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Northwestern Memorial Hospital First in Illinois to Complete Robotic Tracheoplasty on Patient with Tracheobronchomalacia

Minimally invasive procedure only second in the country performed on life-threatening airway disorder

A well-known thoracic surgeon successfully completed Northwestern Memorial Hospital’s first robotic-assisted minimally invasive tracheoplasty using the da Vinci Xi Surgical System to help repair the collapse of the central airway including the trachea and bronchi. Northwestern Memorial is only the second hospital in the country to successfully complete such a complicated procedure providing patients with a better outcome and quicker recovery time after surgery.

“It’s exciting times to be able to offer our patients minimally invasive surgical techniques for complex problems such as tracheobronchomalacia (TBM),” said Ankit Bharat, MD, thoracic surgeon and surgical director of the Lung Transplant Program & ECMO at Northwestern Memorial Hospital. “Using our robotic platform we can provide a state-of-the-art surgical technique which results in significantly smaller incisions, avoids muscle damage or rib spreading, substantially improves post-procedure recovery, reduces hospital stay, and leads to fewer complications.”

The robotic-assisted surgery allows complex thoracic procedures such as tracheoplasty to be performed through smaller incisions with precise motion control, offering patients improved outcomes.

Typically, severe TBM requires a surgical procedure called tracheobronchoplasty where a large chest incision is performed, including cutting of the chest wall muscles, to insert a mesh on the outside of the patient’s trachea through a series of meticulously placed sutures to open up the collapsed tissue in the tracheal wall creating better air flow. The procedure generally takes 6-8 hours in the operating room.

Dr. Bharat performed the first robotic-assisted tracheoplasty on Susan Harden, a 52-year-old resident of Worth, Ill. For years, Harden dealt with a relentless cough that wouldn’t go away. Bouncing around from doctor to doctor, Harden was overwhelmed with misdiagnoses and medications to try and relieve the distinctive “seal-barking” cough. Doctors thought she had severe asthma, prescribed her four different inhalers and steroids as well as gave her an antidepressant and a hallucinogen to combat her anxiety attacks from not being able to breathe.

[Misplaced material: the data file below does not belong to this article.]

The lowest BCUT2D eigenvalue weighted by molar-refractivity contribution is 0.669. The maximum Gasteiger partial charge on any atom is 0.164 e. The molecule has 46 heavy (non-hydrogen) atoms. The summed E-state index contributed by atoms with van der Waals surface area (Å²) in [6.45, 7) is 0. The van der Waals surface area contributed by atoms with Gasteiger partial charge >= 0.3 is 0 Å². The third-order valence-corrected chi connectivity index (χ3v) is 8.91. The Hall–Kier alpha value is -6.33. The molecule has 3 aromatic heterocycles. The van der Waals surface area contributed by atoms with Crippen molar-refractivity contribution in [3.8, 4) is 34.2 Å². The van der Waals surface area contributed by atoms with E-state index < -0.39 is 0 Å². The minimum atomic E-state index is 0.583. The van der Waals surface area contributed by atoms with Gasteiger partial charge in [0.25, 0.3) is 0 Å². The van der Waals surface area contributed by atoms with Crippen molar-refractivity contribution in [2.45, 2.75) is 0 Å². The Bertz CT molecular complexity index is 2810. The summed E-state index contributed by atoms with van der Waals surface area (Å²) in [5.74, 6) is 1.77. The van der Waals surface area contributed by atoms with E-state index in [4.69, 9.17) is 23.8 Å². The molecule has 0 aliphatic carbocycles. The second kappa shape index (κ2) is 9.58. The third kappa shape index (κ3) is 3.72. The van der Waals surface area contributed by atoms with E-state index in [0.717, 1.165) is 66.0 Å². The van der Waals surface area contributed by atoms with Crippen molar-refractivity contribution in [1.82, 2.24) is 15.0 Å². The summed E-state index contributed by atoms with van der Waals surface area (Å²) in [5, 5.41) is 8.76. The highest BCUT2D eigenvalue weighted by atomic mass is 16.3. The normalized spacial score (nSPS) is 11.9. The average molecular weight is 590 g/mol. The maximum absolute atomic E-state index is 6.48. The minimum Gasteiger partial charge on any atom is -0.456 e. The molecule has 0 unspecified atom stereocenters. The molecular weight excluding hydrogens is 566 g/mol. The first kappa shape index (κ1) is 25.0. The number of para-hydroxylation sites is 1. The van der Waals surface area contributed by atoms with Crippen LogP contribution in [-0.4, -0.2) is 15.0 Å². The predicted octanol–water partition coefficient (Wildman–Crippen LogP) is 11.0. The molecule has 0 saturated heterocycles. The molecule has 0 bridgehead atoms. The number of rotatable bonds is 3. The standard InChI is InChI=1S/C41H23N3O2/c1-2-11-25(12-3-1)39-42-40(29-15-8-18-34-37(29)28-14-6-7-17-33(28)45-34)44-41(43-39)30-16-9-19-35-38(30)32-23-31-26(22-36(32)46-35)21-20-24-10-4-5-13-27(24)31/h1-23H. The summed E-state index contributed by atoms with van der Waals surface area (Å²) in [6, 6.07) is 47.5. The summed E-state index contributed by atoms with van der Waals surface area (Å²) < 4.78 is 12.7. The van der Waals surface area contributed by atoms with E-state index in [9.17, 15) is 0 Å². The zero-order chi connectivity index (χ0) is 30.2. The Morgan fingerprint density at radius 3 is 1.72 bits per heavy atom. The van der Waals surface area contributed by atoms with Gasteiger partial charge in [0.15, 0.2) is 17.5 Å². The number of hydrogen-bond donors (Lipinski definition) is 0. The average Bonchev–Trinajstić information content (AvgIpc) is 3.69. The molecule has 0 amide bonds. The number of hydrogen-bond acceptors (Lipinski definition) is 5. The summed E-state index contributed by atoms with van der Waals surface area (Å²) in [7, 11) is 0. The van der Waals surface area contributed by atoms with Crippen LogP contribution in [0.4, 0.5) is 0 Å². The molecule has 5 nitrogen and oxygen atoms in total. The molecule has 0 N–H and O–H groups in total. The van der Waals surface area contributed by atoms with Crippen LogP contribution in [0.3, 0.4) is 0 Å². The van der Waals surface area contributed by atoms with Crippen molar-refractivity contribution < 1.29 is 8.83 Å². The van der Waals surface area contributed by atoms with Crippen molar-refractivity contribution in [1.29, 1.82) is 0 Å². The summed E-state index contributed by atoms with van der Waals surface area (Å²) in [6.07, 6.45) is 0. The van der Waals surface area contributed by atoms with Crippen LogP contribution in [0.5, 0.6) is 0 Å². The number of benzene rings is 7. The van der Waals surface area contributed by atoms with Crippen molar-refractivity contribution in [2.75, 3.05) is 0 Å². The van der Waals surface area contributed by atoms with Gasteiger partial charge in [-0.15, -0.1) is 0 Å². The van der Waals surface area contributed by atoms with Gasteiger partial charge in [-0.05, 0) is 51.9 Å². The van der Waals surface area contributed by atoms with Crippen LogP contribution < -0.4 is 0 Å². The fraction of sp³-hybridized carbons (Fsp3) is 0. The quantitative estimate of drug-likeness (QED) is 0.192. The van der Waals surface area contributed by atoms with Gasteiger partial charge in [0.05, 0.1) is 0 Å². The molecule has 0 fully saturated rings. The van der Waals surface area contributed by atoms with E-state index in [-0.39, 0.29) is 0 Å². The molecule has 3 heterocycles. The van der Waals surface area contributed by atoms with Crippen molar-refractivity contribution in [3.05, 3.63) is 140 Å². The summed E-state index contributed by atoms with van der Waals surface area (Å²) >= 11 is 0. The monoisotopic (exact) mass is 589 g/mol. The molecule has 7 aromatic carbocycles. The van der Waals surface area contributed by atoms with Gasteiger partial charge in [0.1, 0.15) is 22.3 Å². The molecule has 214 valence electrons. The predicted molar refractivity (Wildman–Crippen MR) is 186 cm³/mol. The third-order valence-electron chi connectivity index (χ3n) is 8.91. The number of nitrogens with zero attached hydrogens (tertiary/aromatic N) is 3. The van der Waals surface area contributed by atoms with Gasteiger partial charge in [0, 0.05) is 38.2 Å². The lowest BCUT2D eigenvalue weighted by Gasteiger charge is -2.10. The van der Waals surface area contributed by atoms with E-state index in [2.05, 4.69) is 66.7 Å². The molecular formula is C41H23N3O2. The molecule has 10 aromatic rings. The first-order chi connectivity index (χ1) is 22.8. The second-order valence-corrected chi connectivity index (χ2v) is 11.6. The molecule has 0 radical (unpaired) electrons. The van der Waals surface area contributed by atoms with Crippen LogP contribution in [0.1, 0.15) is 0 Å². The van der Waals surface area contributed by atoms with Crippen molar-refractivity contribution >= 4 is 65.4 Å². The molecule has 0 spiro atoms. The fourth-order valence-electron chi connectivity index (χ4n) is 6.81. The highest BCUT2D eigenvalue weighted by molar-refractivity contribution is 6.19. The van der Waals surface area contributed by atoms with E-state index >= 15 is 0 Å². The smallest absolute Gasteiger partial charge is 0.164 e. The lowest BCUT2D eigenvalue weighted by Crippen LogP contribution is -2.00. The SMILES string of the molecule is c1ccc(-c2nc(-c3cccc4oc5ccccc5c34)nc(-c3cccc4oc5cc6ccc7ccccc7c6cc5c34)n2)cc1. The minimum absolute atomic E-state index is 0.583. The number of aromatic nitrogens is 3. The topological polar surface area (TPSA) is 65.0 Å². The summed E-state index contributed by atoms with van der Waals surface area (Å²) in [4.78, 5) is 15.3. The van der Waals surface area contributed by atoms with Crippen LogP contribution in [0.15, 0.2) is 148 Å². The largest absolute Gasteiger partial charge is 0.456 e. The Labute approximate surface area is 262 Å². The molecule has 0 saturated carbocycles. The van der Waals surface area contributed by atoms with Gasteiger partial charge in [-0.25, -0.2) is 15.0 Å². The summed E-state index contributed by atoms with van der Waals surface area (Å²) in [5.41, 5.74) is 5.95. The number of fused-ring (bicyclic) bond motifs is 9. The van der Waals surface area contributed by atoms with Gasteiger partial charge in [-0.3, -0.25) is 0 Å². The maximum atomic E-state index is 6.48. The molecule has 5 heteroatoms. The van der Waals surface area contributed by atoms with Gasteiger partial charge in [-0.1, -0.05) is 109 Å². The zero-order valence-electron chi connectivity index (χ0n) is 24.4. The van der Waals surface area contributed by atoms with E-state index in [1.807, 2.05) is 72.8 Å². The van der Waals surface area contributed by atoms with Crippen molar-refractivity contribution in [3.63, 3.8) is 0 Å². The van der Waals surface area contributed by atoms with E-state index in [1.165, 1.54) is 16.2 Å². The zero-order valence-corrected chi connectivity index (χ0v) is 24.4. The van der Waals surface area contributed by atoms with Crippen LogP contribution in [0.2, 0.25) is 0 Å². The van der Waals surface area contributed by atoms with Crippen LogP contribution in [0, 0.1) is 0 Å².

However, her cough persisted.

Harden initially met with Northwestern Medicine pulmonologist A. Christine Argento, MD, in March to assess the severity of her airway condition.

“Susan was very symptomatic, even passing out after episodes of coughing. After hearing her seal-barking cough, I knew right away that she had TBM,” said Argento. “We needed to act immediately.”

Harden underwent extensive evaluation and testing to confirm suspicion of TBM including lung function testing, dynamic CT scan, a bronchoscopy to look at the airway and a tracheal stent trial to confirm the diagnosis and predict a good response before undergoing major surgery.

On May 23rd, Harden underwent an eight hour surgery to insert the mesh on the back of the trachea and bronchi to reinforce the airway and ease symptoms. She left Northwestern Memorial with minimal pain two days later.

“I couldn’t be more grateful to Dr. Bharat and his entire team. He gave me my life back,” said Harden.

Tracheobronchomalacia, or TBM, is an underdiagnosed, life-threatening airway disorder that occurs when the walls of the airway (specifically the trachea and bronchi) are weak causing the central airway to become narrow or collapsed according to the Genetic and Rare Diseases Information Center. There are two forms of TBM; primary TBM where the condition is inherited during infancy or early childhood and secondary TBM usually seen in adults. Roughly 2 million people worldwide are walking around with severe TBM and need surgery.

About Northwestern Medicine Department of Thoracic Surgery
Anchored by Northwestern Memorial Hospital, the No. 1 hospital in Illinois six straight years by U.S. News & World Report, the departments of Thoracic Surgery and Pulmonology are comprised of a highly-specialized team that consists of surgeons, interventional pulmonologists, pulmonologists, oncologists, radiologists, nurses, anesthesiologists and respiratory therapists. Board-certified thoracic surgeons and pulmonologists manage the full spectrum of malignant and benign diseases of the lung, chest wall, pleura, mediastinum and esophagus as well as have a vested interest in leading research in airway diseases to ensure all patients receive the most efficient and high-quality care closer to home.

To learn more about Northwestern Medicine, visit http://news.nm.org/about-northwestern-medicine.html.